Letter to South China Morning Post:
Like the Obama administration, Joseph Ting frets about the "backlash against Muslims", saying that they have borne a "searing burden of living under the suspicion that ties them… to criminal atrocities" (Unfair to tar all Muslims with same brush, Letters, 8 December).
But the fact are otherwise.
The FBI's Uniform Crime Reports for hate crimes date back to 1996. They show this:
Jews have been subject to an average of 68% of all religious hate crimes, Muslims just 10%. (and that's including post 9-11).
Given the relative populations of Jews and Muslims in the US, Jews are roughly three times more likely to be targets of hate crimes than are Muslims.
Yet all we hear of is the backlash against Muslims.
Of course we must fight against both anti-jewish and anti-Muslim hate crimes.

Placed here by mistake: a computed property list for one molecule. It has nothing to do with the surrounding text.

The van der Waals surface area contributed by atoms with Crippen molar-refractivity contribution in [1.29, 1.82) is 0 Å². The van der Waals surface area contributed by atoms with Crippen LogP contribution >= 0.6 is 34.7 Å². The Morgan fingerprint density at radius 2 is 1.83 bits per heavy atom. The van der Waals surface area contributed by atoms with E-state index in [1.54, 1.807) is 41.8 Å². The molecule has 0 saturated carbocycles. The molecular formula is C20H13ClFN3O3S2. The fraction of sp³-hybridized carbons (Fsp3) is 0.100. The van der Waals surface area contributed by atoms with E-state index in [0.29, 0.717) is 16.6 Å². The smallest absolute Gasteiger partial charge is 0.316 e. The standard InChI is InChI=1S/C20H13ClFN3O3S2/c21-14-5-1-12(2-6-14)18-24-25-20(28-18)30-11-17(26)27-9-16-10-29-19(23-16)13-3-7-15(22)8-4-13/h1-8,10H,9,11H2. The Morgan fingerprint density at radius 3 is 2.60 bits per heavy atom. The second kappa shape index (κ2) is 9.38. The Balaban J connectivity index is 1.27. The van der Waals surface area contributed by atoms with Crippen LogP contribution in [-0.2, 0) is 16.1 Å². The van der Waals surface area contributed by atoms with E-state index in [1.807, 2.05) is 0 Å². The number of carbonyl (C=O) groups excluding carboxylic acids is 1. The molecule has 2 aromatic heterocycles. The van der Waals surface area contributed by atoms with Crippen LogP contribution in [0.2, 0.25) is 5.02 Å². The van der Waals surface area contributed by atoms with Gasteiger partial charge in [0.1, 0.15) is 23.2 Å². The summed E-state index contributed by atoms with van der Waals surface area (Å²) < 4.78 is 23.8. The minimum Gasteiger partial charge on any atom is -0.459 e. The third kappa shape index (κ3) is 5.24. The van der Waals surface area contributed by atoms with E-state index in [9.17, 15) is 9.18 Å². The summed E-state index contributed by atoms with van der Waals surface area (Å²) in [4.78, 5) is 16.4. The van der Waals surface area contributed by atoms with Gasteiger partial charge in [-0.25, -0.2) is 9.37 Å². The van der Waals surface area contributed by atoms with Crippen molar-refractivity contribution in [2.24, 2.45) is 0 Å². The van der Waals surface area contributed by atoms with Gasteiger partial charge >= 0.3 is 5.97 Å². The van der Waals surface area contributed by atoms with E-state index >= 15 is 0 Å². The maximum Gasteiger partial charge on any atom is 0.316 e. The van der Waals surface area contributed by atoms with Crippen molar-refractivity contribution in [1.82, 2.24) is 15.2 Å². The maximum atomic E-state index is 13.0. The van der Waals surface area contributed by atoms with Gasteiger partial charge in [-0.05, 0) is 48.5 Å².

In fact, the figures show that both anti-Jewish and anti-Muslim hate crimes are rather low, just 932 and 133 per year, respectively, or 3 per day and one-third per day, over the whole of the Republic.
My main point is this: that instead of engaging in victimhood on behalf of a non-existent "backlash" against Muslims, let's hear political leaders saying something along the following lines:
"We know that the majority of Muslims are fine and peaceable folk. But there's clearly something in the doctrines of Islam that motivates some Muslims ('an extremely small minority', if you wish), to murder their fellow citizens. We urge all fine and peaceable Muslims to address this issue, to lead to a more moderate and secular Islam, so that all Muslims can live in peace in our secular society.
Practice your religion freely and safely in the US. But practice it in private ('without attempting to impose your religion on the rest of us, on pain of death' ... if you wish).
In private: that's the key to our western/US secularism. It is the key to our living well together."
9 Siena One